Steven Spielberg, David Fincher, Roman Polanski, Meryl Streep: Hollywood’s year-end release schedule is so packed with high-profile films and big names, even the staid New York Times referred to it as Hollywood’s “big binge.”
That’s good news for movie fans and even better news for film composers, who have been working overtime to fill the demand for music created by this studio frenzy.
Many end-of-year releases feature a holiday plot, allowing composers to reach into a bag of tricks normally unavailable to them. William Ross, who composed the score for A Very Harold & Kumar Christmas, says the holiday setting provided a unifying element for the motley comedy.
“The movie is all over the map, so having something we could use as an emotional anchor like ‘Joy To The World’ or ‘Jingle Bells’ was really helpful,” William says.
William is no stranger to the holiday genre, having worked on Christmas albums by such artists as Josh Groban, Celine Dion, and Kenny G. This familiarity with the Christmas canon helped Ross find iconic musical touchstones for Harold & Kumar. For example, when composing the film’s main theme, he looked for something that could embody the title characters’ relationship, using “Auld Lang Syne” as his launch pad.
“When we were looking for a buddy theme, I tried out ‘Auld Land Syne’ and I thought, ‘It can’t be this, but I want to find something that has that same sense of emotion to it,’” William says. “I wanted a piece of music that works in that same regard, that gives you that same sense of relationship and friendship.”
While William is a holiday veteran, prolific composer Harry Gregson-Williams, who scored the animated feature Arthur Christmas, is not. This was Harry’s first Christmas project, and he chose to approach it as an action-packed road movie. Instead of using traditional holiday fare, he conjured a seasonal feel through instruments like bells and the kantele, a stringed instrument which makes a bell-like sound.
“The film never really does stand still,” notes Harry. “It’s the sort of story that’s fun to score because one minute they’re in the Serengeti, the next minute they’re in Mexico, and then they’re in the tranquil countryside of Cornwall in Southwest England.”
But most year-end films have no connection to the holidays. Alexandre Desplat composed the music for two of the most anticipated films of the season, Carnage and Extremely Loud and Incredibly Close – both of which wield themes and powerful scores that have nothing to do with sleigh bells. For The Darkest Hour, a sci-fi thriller about an invasion of invisible energy-hoarding aliens, composer Tyler Bates sought to conjure feelings of “electricity, dread and a post-apocalyptic sort of sadness,” he laughs.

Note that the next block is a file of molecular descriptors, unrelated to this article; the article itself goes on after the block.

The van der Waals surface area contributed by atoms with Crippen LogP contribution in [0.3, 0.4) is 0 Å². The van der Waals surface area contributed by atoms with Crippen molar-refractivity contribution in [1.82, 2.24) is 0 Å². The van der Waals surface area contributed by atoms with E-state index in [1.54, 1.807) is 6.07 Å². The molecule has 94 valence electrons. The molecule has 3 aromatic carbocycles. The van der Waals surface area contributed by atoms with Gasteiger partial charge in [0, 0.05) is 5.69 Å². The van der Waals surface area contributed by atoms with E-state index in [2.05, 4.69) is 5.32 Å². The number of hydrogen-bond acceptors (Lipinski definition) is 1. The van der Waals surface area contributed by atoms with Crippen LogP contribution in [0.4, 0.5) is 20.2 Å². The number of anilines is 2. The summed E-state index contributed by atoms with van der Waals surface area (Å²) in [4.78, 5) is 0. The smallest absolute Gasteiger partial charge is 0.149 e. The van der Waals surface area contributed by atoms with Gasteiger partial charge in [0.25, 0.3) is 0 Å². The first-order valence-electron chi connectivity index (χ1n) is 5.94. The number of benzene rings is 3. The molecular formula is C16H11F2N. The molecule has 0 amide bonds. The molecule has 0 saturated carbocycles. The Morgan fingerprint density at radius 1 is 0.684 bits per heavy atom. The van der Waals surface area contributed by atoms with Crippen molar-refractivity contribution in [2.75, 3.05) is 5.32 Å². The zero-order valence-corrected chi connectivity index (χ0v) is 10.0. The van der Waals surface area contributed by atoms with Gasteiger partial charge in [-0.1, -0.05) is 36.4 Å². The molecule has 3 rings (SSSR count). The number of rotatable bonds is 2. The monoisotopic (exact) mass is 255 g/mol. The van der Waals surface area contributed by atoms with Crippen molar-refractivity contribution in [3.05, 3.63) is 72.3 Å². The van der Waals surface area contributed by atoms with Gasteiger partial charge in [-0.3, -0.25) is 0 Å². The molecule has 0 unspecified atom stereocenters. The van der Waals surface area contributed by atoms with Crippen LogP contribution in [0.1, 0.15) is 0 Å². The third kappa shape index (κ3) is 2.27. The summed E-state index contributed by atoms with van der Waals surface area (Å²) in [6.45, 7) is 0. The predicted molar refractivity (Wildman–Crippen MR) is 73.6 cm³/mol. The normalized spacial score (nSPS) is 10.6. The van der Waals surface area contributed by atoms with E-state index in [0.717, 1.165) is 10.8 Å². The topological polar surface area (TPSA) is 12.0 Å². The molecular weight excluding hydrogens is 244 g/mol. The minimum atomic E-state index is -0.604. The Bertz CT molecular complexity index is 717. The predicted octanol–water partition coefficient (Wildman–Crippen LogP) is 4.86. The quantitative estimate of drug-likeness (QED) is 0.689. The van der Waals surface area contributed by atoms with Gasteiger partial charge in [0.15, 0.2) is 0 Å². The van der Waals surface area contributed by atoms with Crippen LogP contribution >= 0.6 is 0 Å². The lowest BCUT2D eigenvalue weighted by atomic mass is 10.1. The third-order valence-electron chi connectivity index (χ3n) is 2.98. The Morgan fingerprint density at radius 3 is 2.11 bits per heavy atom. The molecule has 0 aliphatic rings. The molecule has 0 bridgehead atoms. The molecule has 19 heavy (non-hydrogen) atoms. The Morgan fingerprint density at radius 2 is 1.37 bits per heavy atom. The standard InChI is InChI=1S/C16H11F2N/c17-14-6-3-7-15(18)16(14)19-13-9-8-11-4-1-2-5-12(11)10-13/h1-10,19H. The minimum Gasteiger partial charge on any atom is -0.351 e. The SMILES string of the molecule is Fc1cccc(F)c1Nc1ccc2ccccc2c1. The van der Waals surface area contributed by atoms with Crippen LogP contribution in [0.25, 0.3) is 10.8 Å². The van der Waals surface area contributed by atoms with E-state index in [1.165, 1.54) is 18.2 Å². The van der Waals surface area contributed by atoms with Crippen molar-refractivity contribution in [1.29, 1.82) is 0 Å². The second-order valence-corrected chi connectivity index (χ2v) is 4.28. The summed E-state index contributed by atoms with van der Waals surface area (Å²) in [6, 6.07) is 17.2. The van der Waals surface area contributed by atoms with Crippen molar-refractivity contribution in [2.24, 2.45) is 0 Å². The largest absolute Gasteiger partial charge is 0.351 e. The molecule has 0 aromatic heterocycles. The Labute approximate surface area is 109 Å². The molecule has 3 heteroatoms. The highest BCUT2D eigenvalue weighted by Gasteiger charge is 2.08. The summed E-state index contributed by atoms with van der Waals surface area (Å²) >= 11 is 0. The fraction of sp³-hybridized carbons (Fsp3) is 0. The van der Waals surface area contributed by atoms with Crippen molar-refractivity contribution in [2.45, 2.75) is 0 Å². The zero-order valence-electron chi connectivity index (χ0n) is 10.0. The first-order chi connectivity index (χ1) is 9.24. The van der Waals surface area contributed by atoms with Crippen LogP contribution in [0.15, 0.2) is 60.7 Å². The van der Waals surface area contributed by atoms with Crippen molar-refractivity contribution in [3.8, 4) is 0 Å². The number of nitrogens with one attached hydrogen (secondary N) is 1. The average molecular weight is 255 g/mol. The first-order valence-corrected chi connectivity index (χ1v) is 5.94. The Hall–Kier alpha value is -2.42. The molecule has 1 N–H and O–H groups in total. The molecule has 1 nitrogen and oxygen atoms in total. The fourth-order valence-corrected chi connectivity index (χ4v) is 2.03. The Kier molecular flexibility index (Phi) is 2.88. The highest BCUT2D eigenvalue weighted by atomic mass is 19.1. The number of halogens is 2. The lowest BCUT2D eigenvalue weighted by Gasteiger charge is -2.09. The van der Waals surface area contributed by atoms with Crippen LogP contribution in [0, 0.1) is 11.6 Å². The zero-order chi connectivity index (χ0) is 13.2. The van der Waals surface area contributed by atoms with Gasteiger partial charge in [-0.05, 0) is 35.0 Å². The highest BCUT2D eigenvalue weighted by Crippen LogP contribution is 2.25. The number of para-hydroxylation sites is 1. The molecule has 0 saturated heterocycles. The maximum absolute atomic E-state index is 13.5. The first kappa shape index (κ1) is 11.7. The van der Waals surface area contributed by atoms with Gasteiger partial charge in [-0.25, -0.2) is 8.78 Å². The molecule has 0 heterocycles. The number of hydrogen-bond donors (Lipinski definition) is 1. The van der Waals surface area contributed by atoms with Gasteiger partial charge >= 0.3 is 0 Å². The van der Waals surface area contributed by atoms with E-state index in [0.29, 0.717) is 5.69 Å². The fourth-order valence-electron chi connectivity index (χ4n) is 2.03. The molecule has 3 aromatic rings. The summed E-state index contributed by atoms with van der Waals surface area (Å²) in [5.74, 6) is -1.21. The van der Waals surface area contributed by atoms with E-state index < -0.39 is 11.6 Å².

Tyler’s experimental electronic score allowed him to reach deep inside his musical toy box. One signature instrument used is the GuitarViol, a bowed electronic guitar/viola hybrid. With its “trippy” sound, Tyler says the filmmakers initially wanted the entire score to be performed on the instrument — an idea he nixed.
“As much as everyone was excited about using that as the basis of the score, I knew it wouldn’t suffice on its own,” says Tyler. “So I just started developing a textural palate from that point on, and played with some old electronic stuff,” like the Synare, a drum pad/synthesizer from the ‘80s.
The result is a score that’s “pretty noisy,” Bates says. “You know, occasionally there’s a melody that may poke through. The end of the film definitely has a bit more of a melodic score motif, but the majority of the film is just more tension.”
Announced December 15, the 2012 Golden Globe nominations overwhelmingly singled out films released during the stacked holiday schedule. Abel Korzeniowski’s score for W.E. garnered a nod, as did John Williams’ music for Christmas Day release War Horse. The legendary composer remains one of the most distinct and in-demand composers in the world, also counting The Adventures of Tintin—another project with longtime collaborator Steven Spielberg—among his most recent contributions. BMI’s Doreen Ringer Ross put John’s still-growing oeuvre in historical context for a December 16 Wall Street Journal feature on the composer, telling the paper, “[T]here was an era that harked back to the old studio system when the composer was king. John is pretty much the last one standing.”
Another highly anticipated Christmas Day release is David Fincher’s The Girl with the Dragon Tattoo, featuring another 2012 Golden Globe-nominated score by Atticus Ross and Trent Reznor, the award-winning team behind Fincher’s The Social Network.
Atticus calls the Dragon Tattoo score a monumental undertaking, explaining the film is far more intricate than might first appear.
“On the surface, ‘Dragon Tattoo’ feels like it explores dark territory. There’s a rape and sodomy and serial killers and things like that,” says Atticus. “But once it got going you realized what a complicated piece it is, and how many story lines and how many different timelines and how many different settings there are. You’ve got urban, you’ve got the countryside, you’ve got today and you’ve got the historic. It really has been an incredible amount of work.”